Thinking about getting some books?
Our reading choices regularly neglect mathematics.
There are tons of books that we happily read to babies. Nostalgia runs deep for cute plots, fuzzy characters, and a bit of laughter.
In our standardized book choices, children receive critical lap-time that develops vocabulary, phonemic and phonological awareness, and all other facets of beginning literacy.
At the same time, we have a plethora of games that continue to build these same skills. Nursery rhymes, hand games, I Spy, etc. all work together to build the requirements and awareness for children to begin reading and writing.
We are building fundamental, incredibly important, building blocks. That is good. That is commendable and absolutely needed.
However, I am here to point out that there is only a bit of math, at times, there is not a focused look on mathematical practice. There is less intention when it comes to the foundations of mathematics.
In my experience, in normal non-school settings as well as school-settings, the same attention to the building blocks of mathematics is absent–maybe minimally present, at best.
We do not speak math. We do not practice math. We do not notice math. Certainly not with the same veracity as we do letters and sounds.
So, this list of favorite books is focused on mathematical practice and discussion. If we can get kids excited and interested about mathematics, as babies, imagine how many more mathematicians–meaning engineers, architects, coders–we can support and create for the world!
Favorite math books for babies:
Favorite math books for young children:
Native American Heritage Month is November.
No study of American history is complete without looking at the experiences, culture, and contributions of this land’s original inhabitants.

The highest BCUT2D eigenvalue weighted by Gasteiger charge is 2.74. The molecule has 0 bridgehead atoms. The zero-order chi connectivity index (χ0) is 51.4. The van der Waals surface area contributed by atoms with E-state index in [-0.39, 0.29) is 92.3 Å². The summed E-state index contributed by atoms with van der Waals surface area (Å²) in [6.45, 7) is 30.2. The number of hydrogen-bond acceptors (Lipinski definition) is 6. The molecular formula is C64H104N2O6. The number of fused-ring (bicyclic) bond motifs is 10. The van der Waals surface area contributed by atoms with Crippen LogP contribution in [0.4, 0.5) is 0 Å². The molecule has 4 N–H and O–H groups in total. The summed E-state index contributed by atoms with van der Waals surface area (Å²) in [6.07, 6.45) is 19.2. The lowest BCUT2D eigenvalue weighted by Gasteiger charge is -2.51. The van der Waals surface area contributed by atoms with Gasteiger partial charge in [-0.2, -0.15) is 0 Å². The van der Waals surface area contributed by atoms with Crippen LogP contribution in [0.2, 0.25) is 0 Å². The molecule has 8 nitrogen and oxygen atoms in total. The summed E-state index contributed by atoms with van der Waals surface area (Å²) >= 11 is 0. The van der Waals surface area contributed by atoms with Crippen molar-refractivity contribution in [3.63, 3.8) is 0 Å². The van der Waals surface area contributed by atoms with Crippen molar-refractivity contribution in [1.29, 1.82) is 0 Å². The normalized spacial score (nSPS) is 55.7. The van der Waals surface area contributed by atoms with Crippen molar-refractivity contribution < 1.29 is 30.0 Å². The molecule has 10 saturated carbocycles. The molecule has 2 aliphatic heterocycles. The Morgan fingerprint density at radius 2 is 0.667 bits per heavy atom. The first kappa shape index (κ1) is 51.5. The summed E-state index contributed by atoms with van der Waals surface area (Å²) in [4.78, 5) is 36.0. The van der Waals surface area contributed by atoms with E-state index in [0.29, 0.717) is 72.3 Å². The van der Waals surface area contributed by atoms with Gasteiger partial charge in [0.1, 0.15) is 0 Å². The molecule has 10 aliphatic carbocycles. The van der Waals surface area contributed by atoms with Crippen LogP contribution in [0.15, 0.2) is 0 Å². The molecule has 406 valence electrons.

A rich classroom library includes stories from every community, and authors from those communities.
With this in mind, I recommend The Birchbark House by Louise Erdrich. I discovered Erdrich’s work in college and absolutely fell in love. I have read a number of her works and each one has been phenomenal.
I introduced some of Erdrich’s work in my 4th grade class, and even brought my personal books that my students borrowed, and they enjoyed them as well.
My desire to include a story that allowed for important discussion and reflection on colonization, and a different lens of American history, led me to create a book study on The Birchbark House.
This book is categorized as realistic fiction. The story touches on culture, language, and family. It is a great book to discuss colonization, cultural assimilation, and loss. It is also a great story to discuss strength and community.
My product, a complete novel unit, can begin in November and take you through winter break. This product includes vocabulary, comprehension questions, and added exercises for each chapter. There are even background building and extension activities suggested for this unit; it provides the opportunity for a depth and breadth of learning.
As with the Spider and the Fly, even if the product is not what you need, or what you want for your classroom right now, I recommend reading this book and any other work by Erdrich, it is truly worth the read.
No one says you have to own every book you read in your classroom. Local libraries are the best–and usually have perks for teachers. Go in and ask! And while you’re there, don’t forget to get some alphabet books!